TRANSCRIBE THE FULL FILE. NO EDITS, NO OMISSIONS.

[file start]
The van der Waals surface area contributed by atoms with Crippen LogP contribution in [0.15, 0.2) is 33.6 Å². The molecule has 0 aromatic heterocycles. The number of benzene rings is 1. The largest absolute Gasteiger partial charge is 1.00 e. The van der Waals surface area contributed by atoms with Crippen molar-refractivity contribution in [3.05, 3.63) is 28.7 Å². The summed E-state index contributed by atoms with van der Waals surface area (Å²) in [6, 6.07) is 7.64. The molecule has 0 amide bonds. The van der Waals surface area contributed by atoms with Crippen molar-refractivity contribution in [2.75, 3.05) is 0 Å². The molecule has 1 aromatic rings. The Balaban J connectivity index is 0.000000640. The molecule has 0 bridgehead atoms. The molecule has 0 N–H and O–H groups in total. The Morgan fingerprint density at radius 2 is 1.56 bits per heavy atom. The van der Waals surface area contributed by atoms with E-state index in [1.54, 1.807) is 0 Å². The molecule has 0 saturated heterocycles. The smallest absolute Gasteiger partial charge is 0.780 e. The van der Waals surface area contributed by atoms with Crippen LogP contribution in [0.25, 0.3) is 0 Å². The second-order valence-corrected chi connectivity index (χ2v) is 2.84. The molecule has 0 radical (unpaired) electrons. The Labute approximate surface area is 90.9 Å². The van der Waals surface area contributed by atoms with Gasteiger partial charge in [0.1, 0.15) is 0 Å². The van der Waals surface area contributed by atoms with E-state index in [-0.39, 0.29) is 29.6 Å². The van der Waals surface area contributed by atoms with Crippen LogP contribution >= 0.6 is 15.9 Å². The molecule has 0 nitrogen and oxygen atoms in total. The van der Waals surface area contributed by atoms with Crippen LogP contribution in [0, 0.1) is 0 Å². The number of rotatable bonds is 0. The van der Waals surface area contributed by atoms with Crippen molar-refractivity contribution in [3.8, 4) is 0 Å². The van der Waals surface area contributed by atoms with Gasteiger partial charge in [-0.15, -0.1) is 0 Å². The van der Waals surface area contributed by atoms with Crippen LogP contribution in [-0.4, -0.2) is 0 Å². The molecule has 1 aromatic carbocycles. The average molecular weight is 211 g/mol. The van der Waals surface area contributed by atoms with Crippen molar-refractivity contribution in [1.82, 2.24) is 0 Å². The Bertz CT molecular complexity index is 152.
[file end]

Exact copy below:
The van der Waals surface area contributed by atoms with Crippen LogP contribution in [0.15, 0.2) is 33.6 Å². The molecule has 0 aromatic heterocycles. The number of benzene rings is 1. The largest absolute Gasteiger partial charge is 1.00 e. The van der Waals surface area contributed by atoms with Crippen molar-refractivity contribution in [3.05, 3.63) is 28.7 Å². The summed E-state index contributed by atoms with van der Waals surface area (Å²) in [6, 6.07) is 7.64. The molecule has 0 amide bonds. The van der Waals surface area contributed by atoms with Crippen molar-refractivity contribution in [2.75, 3.05) is 0 Å². The molecule has 1 aromatic rings. The Balaban J connectivity index is 0.000000640. The molecule has 0 bridgehead atoms. The molecule has 0 N–H and O–H groups in total. The Morgan fingerprint density at radius 2 is 1.56 bits per heavy atom. The van der Waals surface area contributed by atoms with E-state index in [1.54, 1.807) is 0 Å². The molecule has 0 saturated heterocycles. The smallest absolute Gasteiger partial charge is 0.780 e. The van der Waals surface area contributed by atoms with Crippen LogP contribution in [0.25, 0.3) is 0 Å². The second-order valence-corrected chi connectivity index (χ2v) is 2.84. The molecule has 0 radical (unpaired) electrons. The Labute approximate surface area is 90.9 Å². The van der Waals surface area contributed by atoms with Gasteiger partial charge in [0.1, 0.15) is 0 Å². The van der Waals surface area contributed by atoms with E-state index in [-0.39, 0.29) is 29.6 Å². The van der Waals surface area contributed by atoms with Crippen LogP contribution >= 0.6 is 15.9 Å². The molecule has 0 nitrogen and oxygen atoms in total. The van der Waals surface area contributed by atoms with Crippen LogP contribution in [0, 0.1) is 0 Å². The number of rotatable bonds is 0. The van der Waals surface area contributed by atoms with Crippen molar-refractivity contribution in [3.8, 4) is 0 Å². The van der Waals surface area contributed by atoms with Gasteiger partial charge in [-0.15, -0.1) is 0 Å². The van der Waals surface area contributed by atoms with Crippen LogP contribution in [-0.4, -0.2) is 0 Å². The molecule has 1 aromatic carbocycles. The average molecular weight is 211 g/mol. The van der Waals surface area contributed by atoms with Crippen molar-refractivity contribution in [1.82, 2.24) is 0 Å². The Bertz CT molecular complexity index is 152.